Labriola On

ALL-MODERN ERA: Quarterback

The following is the first in a series that picks a Steelers All-Modern Era Team. Players were considered based on having careers with the Steelers from 1992 until the present. The All-Modern Era team is made up of 26 players – 11 on offense, 11 on defense, and four specialists.

TODAY: Quarterback
This one is easy. It's Ben Roethlisberger.

There are a lot of different statistics that could be cited, but with the Steelers, the quarterback position always has been about the winning over everything else. Arguments are made about won-loss records not being an accurate measure of an NFL quarterback because football is such a team sport that one individual's impact on the outcome of a game can be muted. That's one way to look at it, where statistics and style of play are what's valued, but with this team owned by this family, the greatest of the great are measured by championships won.

The Steelers won four championships with Terry Bradshaw at quarterback, and while they put together some very good teams in their modern era, they didn't win another until they drafted Ben Roethlisberger in 2004. And then they won two more.

Take a look at some of the greatest photographs from the career of Steelers QB Ben Roethlisberger

Roethlisberger is 2-1 as a starter in Super Bowls, and on the eight-play, 88-yard game-winning drive in Super Bowl XLIII he completed 5-of-7 passes for 84 yards and the touchdown to Santonio Holmes that gave the Steelers their margin of victory with 35 seconds remaining.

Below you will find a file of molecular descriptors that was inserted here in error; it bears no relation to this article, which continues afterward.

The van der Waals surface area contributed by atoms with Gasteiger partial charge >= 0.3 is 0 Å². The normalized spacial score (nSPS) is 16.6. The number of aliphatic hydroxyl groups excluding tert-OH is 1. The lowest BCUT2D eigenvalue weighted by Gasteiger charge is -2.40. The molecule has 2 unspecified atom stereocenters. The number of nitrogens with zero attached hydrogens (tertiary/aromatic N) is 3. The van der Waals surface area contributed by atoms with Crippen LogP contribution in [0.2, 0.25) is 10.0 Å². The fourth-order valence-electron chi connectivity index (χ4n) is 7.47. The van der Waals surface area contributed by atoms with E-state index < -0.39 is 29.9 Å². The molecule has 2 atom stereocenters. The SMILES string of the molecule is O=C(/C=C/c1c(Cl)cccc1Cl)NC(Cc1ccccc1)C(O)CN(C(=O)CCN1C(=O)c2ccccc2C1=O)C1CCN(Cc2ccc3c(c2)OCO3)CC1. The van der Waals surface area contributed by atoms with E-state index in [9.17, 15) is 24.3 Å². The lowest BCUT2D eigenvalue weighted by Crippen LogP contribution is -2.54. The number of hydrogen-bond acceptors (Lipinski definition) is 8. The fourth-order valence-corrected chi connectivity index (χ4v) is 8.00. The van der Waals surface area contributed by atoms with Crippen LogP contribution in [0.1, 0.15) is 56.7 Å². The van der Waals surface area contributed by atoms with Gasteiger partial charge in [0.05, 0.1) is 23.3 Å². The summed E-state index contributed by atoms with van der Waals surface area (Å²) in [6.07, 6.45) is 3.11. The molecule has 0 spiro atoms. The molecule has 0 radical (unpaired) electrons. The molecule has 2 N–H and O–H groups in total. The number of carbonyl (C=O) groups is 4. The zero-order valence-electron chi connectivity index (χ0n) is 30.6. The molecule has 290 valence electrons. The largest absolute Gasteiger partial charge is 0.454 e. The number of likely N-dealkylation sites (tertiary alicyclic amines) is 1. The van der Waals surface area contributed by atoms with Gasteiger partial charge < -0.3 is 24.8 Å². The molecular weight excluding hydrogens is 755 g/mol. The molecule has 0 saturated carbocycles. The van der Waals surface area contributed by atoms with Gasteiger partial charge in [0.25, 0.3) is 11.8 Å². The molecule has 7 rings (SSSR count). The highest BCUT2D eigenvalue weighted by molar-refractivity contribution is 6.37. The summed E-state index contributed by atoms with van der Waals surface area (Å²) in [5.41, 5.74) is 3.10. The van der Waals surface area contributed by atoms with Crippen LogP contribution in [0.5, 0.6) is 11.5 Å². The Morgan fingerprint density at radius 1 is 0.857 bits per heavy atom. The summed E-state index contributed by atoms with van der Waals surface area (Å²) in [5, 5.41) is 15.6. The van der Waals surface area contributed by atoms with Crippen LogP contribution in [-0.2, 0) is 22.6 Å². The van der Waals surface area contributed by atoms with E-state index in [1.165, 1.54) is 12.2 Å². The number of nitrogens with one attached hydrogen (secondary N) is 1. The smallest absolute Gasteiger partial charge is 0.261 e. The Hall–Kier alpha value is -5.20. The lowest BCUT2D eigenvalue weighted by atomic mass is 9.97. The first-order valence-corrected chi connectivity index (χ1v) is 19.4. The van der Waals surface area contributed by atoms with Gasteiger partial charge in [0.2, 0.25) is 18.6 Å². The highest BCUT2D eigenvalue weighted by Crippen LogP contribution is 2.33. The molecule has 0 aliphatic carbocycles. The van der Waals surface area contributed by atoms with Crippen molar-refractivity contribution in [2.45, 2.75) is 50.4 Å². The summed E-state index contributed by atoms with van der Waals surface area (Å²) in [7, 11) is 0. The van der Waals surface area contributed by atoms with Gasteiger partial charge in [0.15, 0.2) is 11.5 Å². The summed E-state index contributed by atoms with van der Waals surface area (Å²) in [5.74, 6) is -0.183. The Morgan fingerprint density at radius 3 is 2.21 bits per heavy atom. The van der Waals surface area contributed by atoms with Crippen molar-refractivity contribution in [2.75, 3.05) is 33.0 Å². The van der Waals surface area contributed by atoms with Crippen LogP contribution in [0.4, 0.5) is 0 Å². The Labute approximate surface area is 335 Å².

In between 1992 and drafting Roethlisberger in 2004, the Steelers won seven division titles, but they were only 7-8 in the playoffs, including a 1-3 record in AFC Championship games at home and a loss in Super Bowl XXX. Since Roethlisberger became the starter, the Steelers are 10-5 in the playoffs, with a 3-1 record in AFC Championship games and a 2-1 mark in Super Bowls.

And in the meantime, Roethlisberger has become a quarterback who can put up some impressive statistics as well. In 2014, Roethlisberger was fourth among all NFL quarterbacks in attempts, third in completions, third in completion percentage, tied-for-first in yards, third in average gain, seventh in touchdowns, fourth in interception percentage, and third in passer rating. No one else in the league ranked in the top 10 in each of those categories.

There wasn't another quarterback whose play deserved serious consideration when matched head-to-head with Roethlisberger, but the others guys to start games at the position for the Steelers since 1992 included Neil O'Donnell, Bubby Brister, Mike Tomczak, Jim Miller, Kordell Stewart, Kent Graham, Tommy Maddox, Charlie Batch, Dennis Dixon, and Byron Leftwich.

TOMORROW: Running backs

This article has been reproduced in a new format and may be missing content or contain faulty links. Please use the Contact Us link in our site footer to report an issue.

Related Content